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From "Uwe Schindler (JIRA)" <j...@apache.org>
Subject [jira] [Commented] (SOLR-13533) Code Cleanup - Performance
Date Mon, 10 Jun 2019 11:05:00 GMT

    [ https://issues.apache.org/jira/browse/SOLR-13533?page=com.atlassian.jira.plugin.system.issuetabpanels:comment-tabpanel&focusedCommentId=16859925#comment-16859925
] 

Uwe Schindler commented on SOLR-13533:
--------------------------------------

Hi,
I am fine with this patch, except for tests. They should not be "optimized" (although it's
no longer a required optimization, see below).

{quote}
So, something like:

StringBuilder sb = new StringBuilder();
sb.append("Hello, " + "World!");
 

Which defeats the very purpose of using a StringBuilder. And also it causes the internal construction
of extra StringBuilder objects by the JVM. And the JVM is very conservative with that optimization.
It does no interpretation, no recognizing that there is already a StringBuilder present and
adding it to that one.

It is true that for simple concatentation, StringBuilder isn't required. But when it is already
being used, then using append for everything is the best option.
{quote}

This is not quite true anymore. Lucene + Solr master is on Java 11 already, so the class files
are compiled for Java 11 and have target Java 11. This means, simple string concats no longer
use a StringBuilder internally. In fact, if you concat a lot of stuff with static components
like fragments and numbers, it's now better to use string concats instead of StringBuilders.
StringBuilders should only be used for loops or if/then/else constructs.

Starting from Java 9, the "+" operator no longer uses StringBuilder and uses instead the new
feature "indyfied string concat" (which is BTW also used by Elasticsearch in its painless
scripting engine). What happens is that it collects all static parts of the concat in to a
static constant pool entry not even passed to the method call, but part of the invokedynamic
signature and the remaining dynamic parts are pushed to stack as is. This allows to highly
optimize the string concats, which are only one single method call solely containing the dynamic
parts to a prepared MethodHandle that contains all static parts.

So we should also review our string concats with StringBuilder and if they don't use if/then/else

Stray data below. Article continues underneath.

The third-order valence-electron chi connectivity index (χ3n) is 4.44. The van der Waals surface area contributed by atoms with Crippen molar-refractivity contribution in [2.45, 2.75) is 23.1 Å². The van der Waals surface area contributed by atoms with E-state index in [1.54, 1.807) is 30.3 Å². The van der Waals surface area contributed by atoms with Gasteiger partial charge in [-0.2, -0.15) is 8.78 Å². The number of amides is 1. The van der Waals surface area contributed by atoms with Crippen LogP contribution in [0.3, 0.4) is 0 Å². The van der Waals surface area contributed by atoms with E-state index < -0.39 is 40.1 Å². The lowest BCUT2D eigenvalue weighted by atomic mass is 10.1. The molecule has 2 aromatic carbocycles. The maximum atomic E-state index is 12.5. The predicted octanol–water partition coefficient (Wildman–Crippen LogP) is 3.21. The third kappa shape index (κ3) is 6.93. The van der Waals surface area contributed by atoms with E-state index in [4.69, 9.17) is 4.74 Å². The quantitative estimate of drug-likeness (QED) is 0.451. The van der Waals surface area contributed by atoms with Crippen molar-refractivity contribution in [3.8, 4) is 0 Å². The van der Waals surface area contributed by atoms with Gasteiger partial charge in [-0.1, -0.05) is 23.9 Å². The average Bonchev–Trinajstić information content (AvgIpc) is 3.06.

and loops, replace them by "+".

> Code Cleanup - Performance
> --------------------------
>
>                 Key: SOLR-13533
>                 URL: https://issues.apache.org/jira/browse/SOLR-13533
>             Project: Solr
>          Issue Type: Improvement
>      Security Level: Public(Default Security Level. Issues are Public) 
>            Reporter: Koen De Groote
>            Priority: Trivial
>              Labels: performance
>
> EDIT: Again, to clarify, please don't bother yourself with this ticket on company time,
on personal time you could be working on something that makes you money or improves the product
for your feature personally.
>  
> This entire ticket is an afterthough. A look back at the code base that most people don't
have the time for.
> ---------
>  
> Code cleanup as suggested by static analysis tools. Will be done in my spare time.
> If someone reviews this, please also do not take up actual time from your work to do
that. I do not wish to take away from your working hours.
>  
> These are simple, trivial things, that were probably overlooked or not even considered(which
isn't an accusation or something negative). But also stuff that the Java compiler/JIT won't
optimize on its own.
>  
> That's what static analysis tool are good for: picking stuff like that up.
>  
> I'm talking about Intellij's static code analysis. Facebook's "Infer" for Java. Google's
"errorprone", etc...
> These are the kinds of things that, frankly, for the people actually working on real
features, are very time consuming, not even part of the feature, and have a very low chance
of actually turning up a real performance issue.
> So I'm opting to have a look at the results of these tools and implementing the sensible
stuff and if something bigger pops up I'll make a separate ticket for those things individually.
>  
> Creating this ticket so I can name a branch after it.
>  
> The only questions I have are: since the code base is so large, do I apply each subject
to all parts of it? Or only core? How do I split it up?
> Do I make multiple PRs with this one ticket? Or do I make multiple tickets and give each
their own PR?



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